Maybe that should be “wild cards.”
First, there’s President Donald Trump’s threat to shut down about 25% of the government on December 22 if Congress doesn’t include $5 billion for his border wall in its bill to fund such government units as the Department of Homeland Security. The shutdown could leave about a quarter of the government without funding, as well as one-third of federal workers without paychecks, three days before Christmas. Neither side is showing signs of budging with both sides playing to what they perceive as their core constituencies. Democrats, who seem to have a pretty good handle on where the votes aren’t for $5 billion in funding, seem quite happy to let President Trump own the shutdown as he claimed he did after last week’s meeting with Democratic House and Senate leadership.
They can read the poll numbers that say a majority of voters would prefer to see a compromise rather than a shutdown. And with the Democratic caucus in the House moving younger and more progressive in the midterm elections, I don’t see much room (or motivation) for Democratic House leader Nancy Pelosi to cut a deal that alienates those newcomers. The Trump administration certainly talked the tough talk on the Sunday news shows. White House senior adviser Stephen Miller and immigration hardliner on Face the Nation said Sunday:“This is a very fundamental issue. At stake is the question of whether or not the United States remains a sovereign country.” He continued by saying that the administration would do “whatever is necessary to build the border wall,” including shutting down the government.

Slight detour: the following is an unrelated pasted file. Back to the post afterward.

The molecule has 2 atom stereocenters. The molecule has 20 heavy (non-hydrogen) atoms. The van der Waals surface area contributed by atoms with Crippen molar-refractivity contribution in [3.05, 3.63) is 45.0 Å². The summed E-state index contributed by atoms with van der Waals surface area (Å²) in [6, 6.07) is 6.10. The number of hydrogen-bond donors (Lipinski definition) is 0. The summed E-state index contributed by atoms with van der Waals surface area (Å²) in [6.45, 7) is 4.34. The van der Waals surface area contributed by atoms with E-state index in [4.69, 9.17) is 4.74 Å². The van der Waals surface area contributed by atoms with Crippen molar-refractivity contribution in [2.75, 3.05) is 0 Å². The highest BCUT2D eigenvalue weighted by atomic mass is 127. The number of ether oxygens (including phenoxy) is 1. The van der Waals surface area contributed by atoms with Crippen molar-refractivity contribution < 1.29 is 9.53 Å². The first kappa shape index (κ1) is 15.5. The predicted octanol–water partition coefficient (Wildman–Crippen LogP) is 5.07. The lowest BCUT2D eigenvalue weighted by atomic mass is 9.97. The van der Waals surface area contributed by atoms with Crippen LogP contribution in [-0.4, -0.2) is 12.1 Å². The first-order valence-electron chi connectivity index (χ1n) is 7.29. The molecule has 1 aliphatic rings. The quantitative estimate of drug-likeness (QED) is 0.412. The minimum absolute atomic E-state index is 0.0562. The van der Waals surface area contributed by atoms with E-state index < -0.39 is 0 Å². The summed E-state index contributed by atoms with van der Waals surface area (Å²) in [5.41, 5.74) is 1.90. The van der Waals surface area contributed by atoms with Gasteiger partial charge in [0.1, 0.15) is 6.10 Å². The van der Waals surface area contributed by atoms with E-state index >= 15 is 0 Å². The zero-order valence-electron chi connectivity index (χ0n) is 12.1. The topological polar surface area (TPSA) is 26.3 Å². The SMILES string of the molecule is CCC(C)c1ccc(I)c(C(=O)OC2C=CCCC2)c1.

Financial markets don’t seem especially upset–so far–at the prospect of a shutdown. Been there, done that is the reaction. And I don’t expect the worry to move higher unless a shutdown extends beyond two weeks. And it will be hard for the Trump administration to sustain a shutdown for that long since a cut off in pay to those who work border security would be likely to make a horrible situation along the border with Mexico even worse.
Second, there’s President Trump’s decision this morning to blast the Federal Reserve and its apparent intentions of raising interest rates at its Wednesday meeting. “It is incredible that with a very strong dollar and virtually no inflation, the outside world blowing up around us, Paris is burning and China way down, the Fed is even considering yet another interest rate hike. Take the Victory!” Trump tweeted today. Unless I completely misread the current character of the Fed, it’s hard for me to see anything that the President could have tweeted more likely to confirm the Fed in its decision to raise interest rates. Backing off on a widely telegraphed interest rate increase after that Presidential attack would deal a major blow to perceptions of the Fed’s independence. However, I do think the President’s comment are likely to make the Fed even clearer about its intentions to take a long break in 2019 before raising rates again–and then only if the data justify the move. The Fed may not be political and it may want to demonstrate it’s independence, but the central bank does pay attention to the headlines. I think the odds are now that the market will get a forceful statement from the Federal Reserve on Wednesday about a halt to interest rate increase after this December move.